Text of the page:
Brian McFarlin

Written by: 
Jennifer Pache
Brian McFarlin

How can you stay fit in a busy workplace?

With the New Year ahead, staying fit or getting into shape is a key goal for many professionals with busy work schedules and families at home. People forget to move during stressful times at work and they make unhealthy eating choices, says Brian McFarlin, associate professor of kinesiology, health promotion and recreation and director of UNT's Applied Physiology Laboratory. McFarlin researches the benefits of physical activity and dietary modification.

"There are easy adaptations people can make in their lives and at work to stay healthy and active," he says, offering the following tips:

Make a few changes

  • Set an alarm on your watch or phone to remind you to move every 30 minutes or so.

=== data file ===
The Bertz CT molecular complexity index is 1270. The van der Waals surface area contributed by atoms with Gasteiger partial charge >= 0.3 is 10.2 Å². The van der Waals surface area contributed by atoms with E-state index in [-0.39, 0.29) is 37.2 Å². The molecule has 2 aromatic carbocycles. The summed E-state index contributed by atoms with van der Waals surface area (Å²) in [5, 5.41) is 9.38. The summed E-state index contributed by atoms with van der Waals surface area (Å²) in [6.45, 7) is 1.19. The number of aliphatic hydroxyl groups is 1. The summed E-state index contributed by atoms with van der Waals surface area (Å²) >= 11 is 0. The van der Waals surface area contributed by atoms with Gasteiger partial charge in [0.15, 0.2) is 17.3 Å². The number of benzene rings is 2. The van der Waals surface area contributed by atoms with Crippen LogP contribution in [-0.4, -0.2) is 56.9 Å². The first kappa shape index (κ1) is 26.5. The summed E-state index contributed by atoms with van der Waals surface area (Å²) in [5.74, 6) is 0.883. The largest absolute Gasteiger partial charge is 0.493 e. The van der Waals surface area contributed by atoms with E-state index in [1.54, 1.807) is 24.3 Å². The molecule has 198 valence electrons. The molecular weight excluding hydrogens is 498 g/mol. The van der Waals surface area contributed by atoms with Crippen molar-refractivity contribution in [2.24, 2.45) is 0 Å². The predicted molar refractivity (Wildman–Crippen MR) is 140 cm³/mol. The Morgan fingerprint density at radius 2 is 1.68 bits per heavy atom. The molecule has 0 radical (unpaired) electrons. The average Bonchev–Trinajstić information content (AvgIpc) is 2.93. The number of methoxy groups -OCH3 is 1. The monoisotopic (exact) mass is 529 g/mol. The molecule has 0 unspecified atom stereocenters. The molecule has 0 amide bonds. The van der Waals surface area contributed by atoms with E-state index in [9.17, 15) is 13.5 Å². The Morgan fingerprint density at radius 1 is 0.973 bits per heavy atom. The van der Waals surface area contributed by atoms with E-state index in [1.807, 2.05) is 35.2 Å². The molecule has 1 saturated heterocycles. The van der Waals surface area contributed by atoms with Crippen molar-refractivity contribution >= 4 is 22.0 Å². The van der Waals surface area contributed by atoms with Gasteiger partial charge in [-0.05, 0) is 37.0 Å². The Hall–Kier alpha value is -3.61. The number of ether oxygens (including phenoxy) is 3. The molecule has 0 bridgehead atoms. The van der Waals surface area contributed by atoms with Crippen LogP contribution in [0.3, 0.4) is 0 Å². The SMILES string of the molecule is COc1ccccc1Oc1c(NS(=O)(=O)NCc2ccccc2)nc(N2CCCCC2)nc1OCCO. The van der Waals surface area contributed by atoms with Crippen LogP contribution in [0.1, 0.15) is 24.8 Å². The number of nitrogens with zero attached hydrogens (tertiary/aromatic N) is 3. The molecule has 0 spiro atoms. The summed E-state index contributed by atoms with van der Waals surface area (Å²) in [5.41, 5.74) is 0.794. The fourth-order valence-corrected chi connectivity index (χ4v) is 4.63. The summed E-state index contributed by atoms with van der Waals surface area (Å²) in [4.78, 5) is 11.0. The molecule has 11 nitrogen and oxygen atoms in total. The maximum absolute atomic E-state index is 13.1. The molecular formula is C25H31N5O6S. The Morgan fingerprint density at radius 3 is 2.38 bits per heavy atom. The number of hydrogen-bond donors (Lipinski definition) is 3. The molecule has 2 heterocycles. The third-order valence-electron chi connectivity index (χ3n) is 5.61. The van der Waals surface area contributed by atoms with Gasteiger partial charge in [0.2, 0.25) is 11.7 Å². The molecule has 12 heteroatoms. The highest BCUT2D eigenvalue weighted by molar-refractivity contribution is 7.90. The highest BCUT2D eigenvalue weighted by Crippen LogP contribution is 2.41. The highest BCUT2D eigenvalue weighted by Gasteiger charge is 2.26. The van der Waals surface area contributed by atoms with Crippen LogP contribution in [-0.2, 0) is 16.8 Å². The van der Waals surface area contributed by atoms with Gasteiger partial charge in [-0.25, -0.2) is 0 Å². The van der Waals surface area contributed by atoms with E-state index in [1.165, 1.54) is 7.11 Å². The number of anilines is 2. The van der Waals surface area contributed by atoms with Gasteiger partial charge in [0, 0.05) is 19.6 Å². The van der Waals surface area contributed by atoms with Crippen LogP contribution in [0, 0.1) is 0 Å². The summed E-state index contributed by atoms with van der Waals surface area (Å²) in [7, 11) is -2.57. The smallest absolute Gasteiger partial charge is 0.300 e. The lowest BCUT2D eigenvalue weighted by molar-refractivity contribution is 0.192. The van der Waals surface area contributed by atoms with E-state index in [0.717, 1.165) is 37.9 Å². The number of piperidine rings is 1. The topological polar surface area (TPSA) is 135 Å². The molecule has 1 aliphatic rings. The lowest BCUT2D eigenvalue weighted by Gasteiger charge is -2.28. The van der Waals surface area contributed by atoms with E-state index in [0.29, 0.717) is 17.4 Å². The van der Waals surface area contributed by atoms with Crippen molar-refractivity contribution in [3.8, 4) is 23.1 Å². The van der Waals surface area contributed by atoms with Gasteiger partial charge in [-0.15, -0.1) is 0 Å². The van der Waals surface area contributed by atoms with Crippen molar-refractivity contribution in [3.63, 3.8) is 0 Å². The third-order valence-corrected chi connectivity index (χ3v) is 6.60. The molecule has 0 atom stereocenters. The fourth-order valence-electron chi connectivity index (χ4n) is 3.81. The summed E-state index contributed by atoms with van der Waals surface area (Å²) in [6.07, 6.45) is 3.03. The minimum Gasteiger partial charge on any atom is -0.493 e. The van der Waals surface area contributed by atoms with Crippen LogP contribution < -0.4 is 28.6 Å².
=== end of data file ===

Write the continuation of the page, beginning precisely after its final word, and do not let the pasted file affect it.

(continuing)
• Use a standing desk instead of a regular desk or swap your chair for an exercise ball to help strengthen core muscles and improve balance and posture. If you prefer, keep both and switch every 30 minutes.
  • Walk or take the stairs. Park farther away from your building, which gives you a lot more exercise than parking at the front. Or take the stairs in your building for a small workout to begin your day.

Snack smart

  • Bring your own snacks rather than buying from a machine. Avoid fatty ingredients by choosing healthier items like air-popped popcorn, also easy to make and transport.
  • Choose fresh fruits and vegetables. Avoid those in sugary juices and fruit snacks that are only labeled to look healthy. And drink more water to help you feel full and avoid over-snacking.

Be a mindful consumer

  • Food is generally safe but be careful of foods and snacks with lots of chemicals and substitutes.
  • Read labels to see what you are actually eating. Remember that products with fewer ingredients are generally better for you.
  • If something sounds too good to be true, it probably is. There is no shortcut to good health or to losing weight. It requires patience and discipline.